These documents are available on the Department of Health website. Pharmaceutical advanced services are: • Medicines Use Review (MUR) and prescription intervention services • NMS • stoma appliance customisation service • appliance use review services. The 2013 Directions place an obligation on NHS England (referred to in the Directions as ‘NHSCB’ – the NHS Commissioning Board) to make arrangements for the provision of the NMS with any pharmacy contractor who wishes (or is required) to enter into such arrangements (Direction 6(1)). However, pharmacy contractors must first meet certain conditions and be willing to provide the service.
Those contractors which secured inclusion in the pharmaceutical list through the control of entry exemptions (other than the ‘distance selling’ pharmacies) may be required to provide this service, by virtue of Regulation 66 of the 2013 Regulations (Direction 6(1)(b)). Such pharmacies are: • out-of-town large retail area pharmacies • 100-hour pharmacies • pharmacies within a new one-stop primary care centre. The use of the word ‘approved’ in the 2013 Directions and this document means that there are certain additional particulars that community pharmacies must comply with and these particulars are issued by, or on behalf of, NHS England or the Secretary of State for Health.
An additional term that is used in the 2013 Directions and this document is ‘registered pharmacist’. It means a pharmacist that is included in Part 1 of the General Pharmaceutical Council (GPhC) register. 4 https://www.gov.uk/government/uploads/system/uploads/attachment_data/file/1 93012/2013-03-12_-_Advanced_and_ Enhanced_Directions_2013_e-sig.pdf
6 New Medicine Service guidance Within Direction 6 of the 2013 Directions there are seven conditions that pharmacy contractors must meet before they are able to provide the NMS. It should be noted that the activities of pharmacy contractors may be carried out by their staff.
Conditions for the provision of the NMS 1. Notification of intention to provide the service 2. Compliance with essential services and clinical governance 3. Registered pharmacist providing the service to have a medicines use review certificate 4. Registered pharmacist providing the service to have completed the self-assessment of readiness for community pharmacists 5. Standard operating procedure for the service 6. Communications with GP practices 7. Acceptable location 3.1 Condition 1 – notification of intention Before pharmacy contractors can begin delivering the NMS they must inform NHS England (or if provision commenced before 1 April 2013, the relevant PCT) of their intention to do so (Direction 6(3)).
This notification must be made using the form approved by NHS England which can be found in Appendix 1 and also on the NHS Employers and PSNC websites.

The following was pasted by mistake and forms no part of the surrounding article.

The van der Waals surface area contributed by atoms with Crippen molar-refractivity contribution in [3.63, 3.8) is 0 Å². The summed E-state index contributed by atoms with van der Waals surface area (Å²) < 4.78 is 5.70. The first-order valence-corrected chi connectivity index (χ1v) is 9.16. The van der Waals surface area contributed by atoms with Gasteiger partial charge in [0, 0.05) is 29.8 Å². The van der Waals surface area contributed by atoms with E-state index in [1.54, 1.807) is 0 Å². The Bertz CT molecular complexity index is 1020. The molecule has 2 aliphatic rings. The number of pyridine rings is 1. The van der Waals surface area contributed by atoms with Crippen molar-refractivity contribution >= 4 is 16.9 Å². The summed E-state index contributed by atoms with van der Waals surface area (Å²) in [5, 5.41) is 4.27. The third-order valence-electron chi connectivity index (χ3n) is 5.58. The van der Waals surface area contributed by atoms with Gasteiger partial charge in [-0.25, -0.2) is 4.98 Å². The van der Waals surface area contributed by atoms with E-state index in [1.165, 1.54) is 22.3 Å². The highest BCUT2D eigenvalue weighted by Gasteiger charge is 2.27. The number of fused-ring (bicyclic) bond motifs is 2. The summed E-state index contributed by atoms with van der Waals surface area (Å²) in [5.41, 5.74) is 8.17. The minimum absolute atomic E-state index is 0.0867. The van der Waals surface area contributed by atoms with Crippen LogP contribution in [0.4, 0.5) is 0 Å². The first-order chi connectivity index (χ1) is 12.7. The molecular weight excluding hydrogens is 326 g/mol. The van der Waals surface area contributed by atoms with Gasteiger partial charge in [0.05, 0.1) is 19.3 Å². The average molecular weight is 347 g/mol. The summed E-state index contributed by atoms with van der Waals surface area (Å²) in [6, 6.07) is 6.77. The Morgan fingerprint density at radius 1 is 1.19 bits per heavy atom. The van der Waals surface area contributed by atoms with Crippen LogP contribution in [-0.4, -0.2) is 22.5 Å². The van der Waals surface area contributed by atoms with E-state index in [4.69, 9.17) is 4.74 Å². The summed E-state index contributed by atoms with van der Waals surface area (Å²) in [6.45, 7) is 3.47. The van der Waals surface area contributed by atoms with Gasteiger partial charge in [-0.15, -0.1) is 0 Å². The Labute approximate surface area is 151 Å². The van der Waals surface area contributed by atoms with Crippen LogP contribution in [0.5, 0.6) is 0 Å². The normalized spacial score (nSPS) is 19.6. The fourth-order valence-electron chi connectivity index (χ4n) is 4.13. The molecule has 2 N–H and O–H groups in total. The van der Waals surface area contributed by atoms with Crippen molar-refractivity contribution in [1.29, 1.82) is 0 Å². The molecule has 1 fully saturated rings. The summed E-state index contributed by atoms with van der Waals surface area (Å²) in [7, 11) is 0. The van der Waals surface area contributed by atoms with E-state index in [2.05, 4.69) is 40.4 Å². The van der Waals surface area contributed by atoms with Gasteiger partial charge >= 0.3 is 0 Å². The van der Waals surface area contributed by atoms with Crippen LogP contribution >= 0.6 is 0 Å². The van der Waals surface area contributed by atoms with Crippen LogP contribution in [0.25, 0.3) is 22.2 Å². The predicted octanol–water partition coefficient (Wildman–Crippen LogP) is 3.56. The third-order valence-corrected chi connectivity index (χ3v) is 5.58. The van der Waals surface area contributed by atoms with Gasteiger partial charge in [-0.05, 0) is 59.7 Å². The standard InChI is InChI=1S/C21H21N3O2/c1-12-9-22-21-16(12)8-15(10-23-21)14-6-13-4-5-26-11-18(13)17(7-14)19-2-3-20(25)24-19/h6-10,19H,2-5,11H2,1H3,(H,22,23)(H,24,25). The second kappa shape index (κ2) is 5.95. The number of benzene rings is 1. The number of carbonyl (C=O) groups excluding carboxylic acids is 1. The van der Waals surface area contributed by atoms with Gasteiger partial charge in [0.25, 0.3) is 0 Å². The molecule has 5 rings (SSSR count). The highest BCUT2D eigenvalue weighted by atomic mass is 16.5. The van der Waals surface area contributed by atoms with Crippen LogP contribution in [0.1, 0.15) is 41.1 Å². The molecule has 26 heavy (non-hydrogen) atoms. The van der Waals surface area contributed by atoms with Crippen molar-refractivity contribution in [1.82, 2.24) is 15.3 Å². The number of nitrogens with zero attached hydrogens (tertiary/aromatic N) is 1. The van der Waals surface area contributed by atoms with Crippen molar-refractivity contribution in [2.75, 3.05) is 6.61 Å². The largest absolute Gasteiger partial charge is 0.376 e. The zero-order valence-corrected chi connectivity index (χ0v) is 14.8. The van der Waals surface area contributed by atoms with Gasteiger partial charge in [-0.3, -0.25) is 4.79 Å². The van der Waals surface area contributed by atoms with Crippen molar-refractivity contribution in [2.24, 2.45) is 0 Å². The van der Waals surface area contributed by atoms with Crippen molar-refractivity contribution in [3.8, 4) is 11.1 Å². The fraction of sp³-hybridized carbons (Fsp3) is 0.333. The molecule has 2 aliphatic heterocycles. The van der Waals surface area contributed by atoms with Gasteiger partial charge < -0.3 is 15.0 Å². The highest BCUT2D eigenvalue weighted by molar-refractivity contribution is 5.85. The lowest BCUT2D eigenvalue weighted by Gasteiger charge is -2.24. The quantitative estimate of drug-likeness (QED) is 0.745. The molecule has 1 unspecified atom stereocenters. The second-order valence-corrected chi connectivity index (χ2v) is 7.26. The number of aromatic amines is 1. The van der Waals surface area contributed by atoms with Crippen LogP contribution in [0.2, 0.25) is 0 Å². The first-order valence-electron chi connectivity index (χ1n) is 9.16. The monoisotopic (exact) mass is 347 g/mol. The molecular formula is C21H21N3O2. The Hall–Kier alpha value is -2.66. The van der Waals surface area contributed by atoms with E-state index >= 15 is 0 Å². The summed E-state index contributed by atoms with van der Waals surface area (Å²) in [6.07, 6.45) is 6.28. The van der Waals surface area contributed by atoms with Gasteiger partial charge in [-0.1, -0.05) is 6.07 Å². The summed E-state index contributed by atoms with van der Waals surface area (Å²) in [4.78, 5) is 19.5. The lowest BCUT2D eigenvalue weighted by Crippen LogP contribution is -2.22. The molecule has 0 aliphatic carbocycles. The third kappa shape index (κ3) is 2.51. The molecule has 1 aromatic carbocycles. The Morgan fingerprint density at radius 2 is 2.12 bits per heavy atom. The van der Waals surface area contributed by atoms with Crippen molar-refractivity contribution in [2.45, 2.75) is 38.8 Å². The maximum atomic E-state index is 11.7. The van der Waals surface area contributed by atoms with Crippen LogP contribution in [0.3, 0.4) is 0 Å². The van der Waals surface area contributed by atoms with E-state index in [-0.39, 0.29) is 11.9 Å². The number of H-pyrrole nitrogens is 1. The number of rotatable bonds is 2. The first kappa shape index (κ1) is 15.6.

The form requires the contractor to make declarations regarding the other six conditions set out in Direction 6 which are explained in more detail below. 3.2 Condition 2 – compliance with essential services and clinical governance As with all advanced services, pharmacy contractors must be compliant with the essential services set out in Schedule 4, Part 2 of the 2013 Regulations and have an acceptable clinical governance system as set out in Schedule 4, Part 4, paragraph 28 of the 2013 Regulations (Direction 6(4)).
3.3 Condition 3 – requirement for Medicines Use Review certificates The NMS can only be provided by registered pharmacists who have an MUR certificate.
The MUR certificate is defined within the 2013 Directions as: “a statement of satisfactory performance certificate awarded or endorsed by a higher education institute being evidence that a person has satisfactorily completed an assessment relating to the competency framework for registered pharmacists providing MUR services approved by the NHSCB [NHS England] (or pending the first such approval by the NHSCB, by the Secretary of State”. 3. Contractor requirements Part 3 Contractor requirements
7 New Medicine Service guidance Part 3 Contractor requirements The approved competency framework can be found on the PSNC website. Where a community pharmacy is run by a partnership or a body corporate, then the contractor must ensure that any registered pharmacist they employ or engage to provide the service has an MUR certificate (Direction 6(5)(b)). Such contractors will wish to ensure they are able to check this information before employing or engaging a registered pharmacist who will be required to provide this service, and will wish to ensure they maintain records to demonstrate compliance with this requirement.
Where a community pharmacy is run by a sole trader, then that registered pharmacist must have an MUR certificate if they provide the service and where they employ or engage another registered pharmacist to provide the service then, as above, that individual must also have an MUR certificate (Direction 6(5)(a)). Again such contractors will wish to ensure they are able to check this information before employing or engaging a registered pharmacist who will be required to provide this service, and will wish to ensure they maintain records to demonstrate compliance with this requirement. Where a pharmacy contractor provides services from more than one set of premises they will wish to consider where they will store copies of the MUR certificates.